Val's February Blog

BRRRRRRRRRR ... it’s February and -3 outside, but the winter sun is doing its best to keep our Vitamin D at decent levels, so be brave and have a quick walk. Afterwards you can grab a cup of tea before watching a most delightful film called Skating and Snow (1936-1953).  

Made by a Sheffield-based amateur filmmaker, K.G. Tofield, Skating and Snow is a collection of four films which capture the beautiful winter scenery and the seemingly exceptional talented skaters in the Sheffield area.  

The film opens with scenes of men and women, people of all ages, enjoying the freeze, skating on the ice at the Ford Dam to the delight of onlookers.  First two men, and then a man and a woman skate a simple yet synchronised routine.  Elsewhere on the ice, four men skate gracefully together in a circle, coming into the centre and then skating back out. Later we see people watching as a man and woman effortlessly skate the waltz but there are also close up shots of two men naturally waltzing together as well. As the low winter sun shines through the clouds life has never looked so exquisitely calm.

Staying with the freezing February theme, although it snowed in York this week, it was only a flutter and didn’t even settle.  Nothing at all like the experience of  February 1941 in Newcastle, when the city was to experience a record snowstorm. Newcastle on Tyne and Under Snow (1941) is an amateur film showing various suburban and city centre streets under deep snow with people and vehicles bravely attempting to negotiate them. 

As the title suggests this extraordinary storm began with rain on Monday 17th Feb, ’41. It turned to sleet the next day, then for two days it snowed and snowed. People are seen shovelling snow high onto the pavement with footpaths literally carved out from the piled up snow from the road. But transport seems to get through, buses and trams are running, cars are finding the gulleys and lorries are delivering as the community are on the street clearing snow.  Looks pretty, but I’m sure it was the last thing a country at war needed.

February has the amethyst as its representative birthstone, which is supposed to signify, amongst other things, humanity. So what better than to remember the 1918 Representation of the People Act which granted votes to all men aged 21 and over, and votes for some women aged 30 and over who met the property qualifications or held a university degree.

Amazingly, around 8.5 million women qualified, comprising 40% of the female population. Good news in part, although it was primarily middle-class women who initially benefited and not the working-class women, many of whom had worked during the devastating World War 1. Women did not gain equality, that is still on-going, and of course the vote for all women was not granted until 1928. However, it was a watershed moment for a feminist voice fighting for humanity.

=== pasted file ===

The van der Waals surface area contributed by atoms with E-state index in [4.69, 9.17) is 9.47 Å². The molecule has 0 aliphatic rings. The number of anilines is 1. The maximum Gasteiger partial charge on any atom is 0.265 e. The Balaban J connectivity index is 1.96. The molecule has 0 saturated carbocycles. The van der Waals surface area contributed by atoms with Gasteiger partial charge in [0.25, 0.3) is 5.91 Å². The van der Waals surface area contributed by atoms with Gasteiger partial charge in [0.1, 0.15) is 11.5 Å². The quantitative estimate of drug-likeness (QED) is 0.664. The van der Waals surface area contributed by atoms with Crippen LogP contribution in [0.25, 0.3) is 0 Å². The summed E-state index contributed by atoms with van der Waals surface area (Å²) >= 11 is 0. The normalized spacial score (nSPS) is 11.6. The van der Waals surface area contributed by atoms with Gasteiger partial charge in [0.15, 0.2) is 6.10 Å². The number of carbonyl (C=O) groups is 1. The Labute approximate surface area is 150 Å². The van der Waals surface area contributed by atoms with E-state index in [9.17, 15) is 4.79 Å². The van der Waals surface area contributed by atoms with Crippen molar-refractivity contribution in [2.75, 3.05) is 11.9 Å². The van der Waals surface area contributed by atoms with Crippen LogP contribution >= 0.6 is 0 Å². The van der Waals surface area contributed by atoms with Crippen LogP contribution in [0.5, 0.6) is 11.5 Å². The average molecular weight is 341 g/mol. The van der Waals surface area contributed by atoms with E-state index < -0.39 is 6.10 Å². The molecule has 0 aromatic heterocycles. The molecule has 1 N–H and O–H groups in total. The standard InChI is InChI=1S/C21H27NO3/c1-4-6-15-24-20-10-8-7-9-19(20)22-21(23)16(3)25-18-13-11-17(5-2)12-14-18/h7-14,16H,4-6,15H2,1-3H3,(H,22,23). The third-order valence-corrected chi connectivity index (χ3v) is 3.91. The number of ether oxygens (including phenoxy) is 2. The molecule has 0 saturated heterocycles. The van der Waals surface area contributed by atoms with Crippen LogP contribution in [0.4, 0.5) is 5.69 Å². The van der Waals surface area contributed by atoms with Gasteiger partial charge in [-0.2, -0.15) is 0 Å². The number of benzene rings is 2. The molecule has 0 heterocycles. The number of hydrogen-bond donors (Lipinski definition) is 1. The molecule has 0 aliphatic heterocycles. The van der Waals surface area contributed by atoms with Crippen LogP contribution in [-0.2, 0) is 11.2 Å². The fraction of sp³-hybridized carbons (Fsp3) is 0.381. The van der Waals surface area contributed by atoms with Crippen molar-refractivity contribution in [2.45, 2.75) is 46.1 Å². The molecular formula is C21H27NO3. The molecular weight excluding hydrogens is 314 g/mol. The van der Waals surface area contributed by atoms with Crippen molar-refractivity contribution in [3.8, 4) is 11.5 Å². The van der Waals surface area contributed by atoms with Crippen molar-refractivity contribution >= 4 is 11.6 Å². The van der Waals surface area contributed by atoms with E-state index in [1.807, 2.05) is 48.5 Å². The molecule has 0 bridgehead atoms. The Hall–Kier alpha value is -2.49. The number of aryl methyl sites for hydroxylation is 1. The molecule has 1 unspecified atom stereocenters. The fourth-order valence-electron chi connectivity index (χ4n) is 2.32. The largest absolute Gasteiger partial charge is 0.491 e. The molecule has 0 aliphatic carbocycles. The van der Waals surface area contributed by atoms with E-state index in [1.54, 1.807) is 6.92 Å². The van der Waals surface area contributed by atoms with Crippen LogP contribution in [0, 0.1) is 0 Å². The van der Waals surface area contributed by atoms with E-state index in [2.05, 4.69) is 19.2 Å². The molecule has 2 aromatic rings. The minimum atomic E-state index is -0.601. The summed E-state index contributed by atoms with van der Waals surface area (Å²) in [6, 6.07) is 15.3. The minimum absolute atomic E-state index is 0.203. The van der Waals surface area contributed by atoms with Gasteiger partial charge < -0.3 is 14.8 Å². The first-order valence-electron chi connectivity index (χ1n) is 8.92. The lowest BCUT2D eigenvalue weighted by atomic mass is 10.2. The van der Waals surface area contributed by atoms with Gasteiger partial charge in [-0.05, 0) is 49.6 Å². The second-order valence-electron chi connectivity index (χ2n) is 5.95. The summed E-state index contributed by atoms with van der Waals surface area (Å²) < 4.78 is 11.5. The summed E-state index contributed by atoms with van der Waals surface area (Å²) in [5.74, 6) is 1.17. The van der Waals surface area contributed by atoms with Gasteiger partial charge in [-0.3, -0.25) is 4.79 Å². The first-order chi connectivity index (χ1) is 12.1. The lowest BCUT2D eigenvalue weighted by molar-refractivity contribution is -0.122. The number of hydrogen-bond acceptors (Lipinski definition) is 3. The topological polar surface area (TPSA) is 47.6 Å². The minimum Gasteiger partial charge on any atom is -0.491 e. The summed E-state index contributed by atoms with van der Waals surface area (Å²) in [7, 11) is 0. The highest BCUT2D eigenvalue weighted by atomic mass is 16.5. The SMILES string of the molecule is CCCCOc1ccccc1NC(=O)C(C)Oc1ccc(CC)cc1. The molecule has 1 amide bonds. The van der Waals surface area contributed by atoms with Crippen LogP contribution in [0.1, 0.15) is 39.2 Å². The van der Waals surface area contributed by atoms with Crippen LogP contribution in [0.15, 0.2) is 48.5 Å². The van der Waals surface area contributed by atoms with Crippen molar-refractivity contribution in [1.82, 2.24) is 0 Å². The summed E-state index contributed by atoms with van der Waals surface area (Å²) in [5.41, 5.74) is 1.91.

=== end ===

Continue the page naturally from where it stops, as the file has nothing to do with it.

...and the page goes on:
So, in this year of feminist celebrations I would like to start with showing two films of women making a real contribution into what was thought as mainly a man’s world. Hunshelf Gun Site (1940) was shot during the Second World War. The village of Chapeltown, near Sheffield, was home to an anti-aircraft gun site, and this is a film made by Chapeltown dentist Willie Thorne that documents some of the work of the Women’s Auxiliary Territorial Service at the site, and includes exercises and training with the anti-aircraft gun.  Women are sentries, maintain the military vehicles, operate  the guns, play baseball, possibly cook in the mess hall and pose for the camera in uniform.

The second film is Amy Johnson at Hedon (1930).  Amy Johnston was a pioneering aviator who was the first female pilot to fly alone from Britain to Australia. In 1940, she joined the Air Transport Auxiliary, whose job was to transport Royal Air Force aircraft around the country.  On 5 January 1941, while flying from Prestwick to Oxford, Johnson went off course in adverse weather conditions. Reportedly out of fuel, she bailed out as her aircraft crashed into the Thames Estuary near Herne Bay, but her body was never recovered.  The film though shows a happier time and opens with a shot of the crowd and officials gathered awaiting the arrival of her plane.  As she sits on the plane waving to the crowds, she is greeted by the Mayor.  After speeches and flowers, the film cuts away to scenes of crowds who line the street to catch a glimpse of this brave heroine.

Lastly, an absolute timely favourite of mine is Howway the Lasses (1977) produced by prolific North Eastern animator Sheila Graber. The film is a clever humorous journey through history, following a cavewoman's attempt to obtain freedom and begins with an image of a cavewoman fastened to the kitchen sink by a chain and padlock.  A road sign then appears behind her, pointing the way to “Freedom 1978” – which is then comically appended with "Years Ahead".  Her kitchen sink changes over the years, often filled with babies and children until she is finally released.  But no, her battle is not won and our more modern cavewoman finds she is now drowning in a sea of apathy. As the sun rises on the horizon, we eventually see the film’s heroine march with a signs, “Freedom To Work” and “Freedom To Be Yourself”.  Hmmmm, this was made over 40 years ago.

Still, let us all enjoy this year’s celebration of a democratic milestone and better still, if you go down to the bottom of your garden or walk in a park you might see snowdrops and primroses. Yes, spring is on its way.